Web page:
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Photo: Alexander Pohl/NurPhoto via Getty Images

Democrats obviously want to take back control of the House and Senate in 2018, but various groups are investing in Democratic candidates running for seats outside of Congress.

Why it matters: By putting money and resources into Democratic candidates running for everything from their local school board to Attorney General, these groups will help build a bench of candidates for the Democratic Party who might run for higher office in years to come.

Here are three groups helping Democrats run for various levels of office:

1. iVote wants to help Democratic secretaries of state get elected across seven swing states, so they're investing $5 million in these races, per WashPost.

  • Why it matters: “There isn’t a single Democratic swing state secretary of state," iVote president and founder Ellen Kurz told WashPost. "And dozens of states have taken away opportunities to vote, purged voter rolls and disenfranchised certain voters every year.”

2. NextGen America and Latino Victory Fund are joining forces to help recruit and train 200 immigrant candidates in 2018. The groups will eventually pick 25 people to go through advanced training.

  • Why it matters: Two reasons — first, only 1% of foreign-born Americans hold elected offices, so this initiative could help increase their representation. Second, with the ongoing fight over a DACA deal and protections for Dreamers, immigrants running for office would add to the growing anti-Trump movement that has been playing out in other facets of Democratic politics, like Randy Bryce's fundraising in Wisconsin.

3. The Democratic Attorneys General Association (DAGA) launched the "1881 initiative" with the goal of having Democratic women fill half of the state attorneys general seats by 2022.

  • Why it matters: Only about 20% of AGs are women and this role can lead to higher office in Congress, like Sens. Kamala Harris and Catherine Cortez-Masto who were previously their state AGs.

Go deeper

Schumer's m(aj)ority checklist

Senate Minority Leader Chuck Schumer. Photo: Tasos Katopodis/Getty Images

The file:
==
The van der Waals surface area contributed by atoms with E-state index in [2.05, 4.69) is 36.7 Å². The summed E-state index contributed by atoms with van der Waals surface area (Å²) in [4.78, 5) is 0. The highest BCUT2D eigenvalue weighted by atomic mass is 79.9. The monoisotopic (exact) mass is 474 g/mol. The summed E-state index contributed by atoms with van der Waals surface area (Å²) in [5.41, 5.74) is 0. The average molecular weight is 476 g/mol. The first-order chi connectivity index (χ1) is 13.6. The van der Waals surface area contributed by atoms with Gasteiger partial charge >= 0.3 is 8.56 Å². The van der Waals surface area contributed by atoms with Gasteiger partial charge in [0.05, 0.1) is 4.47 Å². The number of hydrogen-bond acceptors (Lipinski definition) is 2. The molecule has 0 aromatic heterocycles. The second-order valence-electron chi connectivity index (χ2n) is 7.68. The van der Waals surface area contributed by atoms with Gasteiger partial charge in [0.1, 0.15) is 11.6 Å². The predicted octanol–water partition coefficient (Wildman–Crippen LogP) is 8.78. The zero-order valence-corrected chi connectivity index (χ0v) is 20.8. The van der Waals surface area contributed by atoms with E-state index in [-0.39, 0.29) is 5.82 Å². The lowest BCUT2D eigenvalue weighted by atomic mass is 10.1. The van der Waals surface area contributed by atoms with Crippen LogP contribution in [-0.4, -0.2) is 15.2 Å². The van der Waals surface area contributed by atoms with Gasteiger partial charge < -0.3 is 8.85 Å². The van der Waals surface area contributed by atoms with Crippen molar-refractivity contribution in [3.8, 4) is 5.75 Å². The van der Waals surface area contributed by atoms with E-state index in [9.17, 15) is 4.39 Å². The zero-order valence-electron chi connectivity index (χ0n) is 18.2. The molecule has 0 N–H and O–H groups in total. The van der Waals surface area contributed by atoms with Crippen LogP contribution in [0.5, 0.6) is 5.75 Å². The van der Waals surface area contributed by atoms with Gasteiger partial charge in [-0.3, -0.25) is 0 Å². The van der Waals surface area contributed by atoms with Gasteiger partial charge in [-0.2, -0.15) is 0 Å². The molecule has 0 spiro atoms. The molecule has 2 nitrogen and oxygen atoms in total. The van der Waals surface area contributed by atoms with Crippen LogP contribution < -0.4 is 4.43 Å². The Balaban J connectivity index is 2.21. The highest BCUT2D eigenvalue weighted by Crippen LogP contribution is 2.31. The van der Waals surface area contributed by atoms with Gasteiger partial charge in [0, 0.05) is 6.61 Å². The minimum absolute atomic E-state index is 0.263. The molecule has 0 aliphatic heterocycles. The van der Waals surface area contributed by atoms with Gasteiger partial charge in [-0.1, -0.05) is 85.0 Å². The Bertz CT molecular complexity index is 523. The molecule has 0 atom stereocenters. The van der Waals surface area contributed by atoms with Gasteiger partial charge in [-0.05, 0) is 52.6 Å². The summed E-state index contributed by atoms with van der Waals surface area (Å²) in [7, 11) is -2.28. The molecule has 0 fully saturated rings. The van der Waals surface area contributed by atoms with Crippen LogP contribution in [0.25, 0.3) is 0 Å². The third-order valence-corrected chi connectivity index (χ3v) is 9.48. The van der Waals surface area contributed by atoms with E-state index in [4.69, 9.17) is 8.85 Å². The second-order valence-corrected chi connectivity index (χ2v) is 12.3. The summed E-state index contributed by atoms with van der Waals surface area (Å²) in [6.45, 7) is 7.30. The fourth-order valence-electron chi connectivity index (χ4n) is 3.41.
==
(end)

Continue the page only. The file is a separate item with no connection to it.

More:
Capitalizing on the Georgia runoffs, achieving a 50-50 Senate and launching an impeachment trial are weighty to-dos for getting Joe Biden's administration up and running on Day One.

What to watch: A blend of ceremonies, hearings and legal timelines will come into play on Tuesday and Wednesday so Chuck Schumer can actually claim the Senate majority and propel the new president's agenda.

The dark new reality in Congress

National Guard troops keep watch at security fencing. Photo: Kent Nishimura/Los Angeles Times via Getty Images

This is how bad things are for elected officials and others working in a post-insurrection Congress:

  • Rep. Norma Torres (D-Calif.) said she had a panic attack while grocery shopping back home.
  • Rep. Jim McGovern (D-Mass.) said police may also have to be at his constituent meetings.
  • Rep. Adam Kinzinger (R-Ill.) told a podcaster he brought a gun to his office on Capitol Hill on Jan. 6 because he anticipated trouble with the proceedings that day.
Off the Rails

Episode 3: Descent into madness ... Trump: "Sometimes you need a little crazy"

Photo illustration: Sarah Grillo/Axios. Photos: Tom Williams/CQ-Roll Call, Chip Somodevilla/Getty Images

Beginning on election night 2020 and continuing through his final days in office, Donald Trump unraveled and dragged America with him, to the point that his followers sacked the U.S. Capitol with two weeks left in his term. This Axios series takes you inside the collapse of a president.

Episode 3: The conspiracy goes too far. Trump's outside lawyers plot to seize voting machines and spin theories about communists, spies and computer software.

President Trump was sitting in the Oval Office one day in late November when a call came in from lawyer Sidney Powell. "Ugh, Sidney," he told the staff in the room before he picked up. "She's getting a little crazy, isn't she? She's really gotta tone it down. No one believes this stuff. It's just too much."

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